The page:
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How much time are you spending working IN your business rather than ON your business?

Art installations in Paccar Hall, Foster School of Business

Over the past few years whilst helping small and medium sized businesses run smarter and more efficiently, trying to increase their cash flow positively and understand their margins, the same thing has cropped up over and over in every company: All the owners of these companies work long hours and are dedicated to making their venture a success, but lack doing one vital thing; working ON their business rather than IN it.


By this, I mean the owner runs the operation and is constantly fighting fires but never takes time to step out of his office environment and look at the business objectively analysing what he can do to improve where he is taking his business and how is going to get there.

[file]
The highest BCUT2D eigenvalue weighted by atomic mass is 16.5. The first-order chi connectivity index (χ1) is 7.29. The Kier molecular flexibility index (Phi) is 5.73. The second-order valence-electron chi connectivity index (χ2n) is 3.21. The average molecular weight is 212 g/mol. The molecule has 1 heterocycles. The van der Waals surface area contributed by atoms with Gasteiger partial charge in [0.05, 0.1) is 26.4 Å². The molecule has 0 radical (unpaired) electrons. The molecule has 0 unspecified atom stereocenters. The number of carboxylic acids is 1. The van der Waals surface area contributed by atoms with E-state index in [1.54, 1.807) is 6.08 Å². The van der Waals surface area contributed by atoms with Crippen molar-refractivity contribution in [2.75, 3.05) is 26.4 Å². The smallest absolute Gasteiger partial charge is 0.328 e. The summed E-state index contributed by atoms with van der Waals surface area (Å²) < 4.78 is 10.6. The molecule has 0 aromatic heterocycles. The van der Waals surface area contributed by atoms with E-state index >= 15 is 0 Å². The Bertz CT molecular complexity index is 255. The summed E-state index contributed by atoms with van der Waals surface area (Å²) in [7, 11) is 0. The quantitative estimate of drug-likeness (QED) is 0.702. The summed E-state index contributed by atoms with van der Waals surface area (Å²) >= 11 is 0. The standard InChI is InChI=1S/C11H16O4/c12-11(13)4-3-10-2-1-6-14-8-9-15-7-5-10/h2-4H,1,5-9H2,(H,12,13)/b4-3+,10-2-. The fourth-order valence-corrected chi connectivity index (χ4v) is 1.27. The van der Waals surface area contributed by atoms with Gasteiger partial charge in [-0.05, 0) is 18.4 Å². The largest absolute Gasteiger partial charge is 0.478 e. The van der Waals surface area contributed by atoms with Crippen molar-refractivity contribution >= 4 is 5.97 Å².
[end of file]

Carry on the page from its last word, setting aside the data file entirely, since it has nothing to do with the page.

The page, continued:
In my opinion it is essential to take time out and re-evaluate what is happening from ‘inside’ the company at least every 90 days. With almost 90% of new businesses failing in the first 5 years, it is clear that the basics of understanding a business are lacking.


The obvious mistake most start-up business owners make is think that because they have the technical skills of making a product or delivering a service, they assume that he/she can make a success out of running an organisation that delivers this product or service. The technical work of a business and a business that does the technical work is vastly different.


Being “just” an entrepreneur is not enough. The entrepreneur needs to be a salesman, the product technician, the general manager, the accountant and the visionary leader. Without wearing all these hats in the beginning stages, the company will more than likely fail.


While working ON your business you should create a working manual that would in theory allow you to sell or franchise your business without you, the owner having to remain involved. This would then cover every aspect of your business, allowing the systems and procedures to make up for any skills lacking in the business and “fool-proofing” poor service and product delivery.


80% of your business is the same as every other business – why re-invent the wheel? Measure, improve and repeat your successes.

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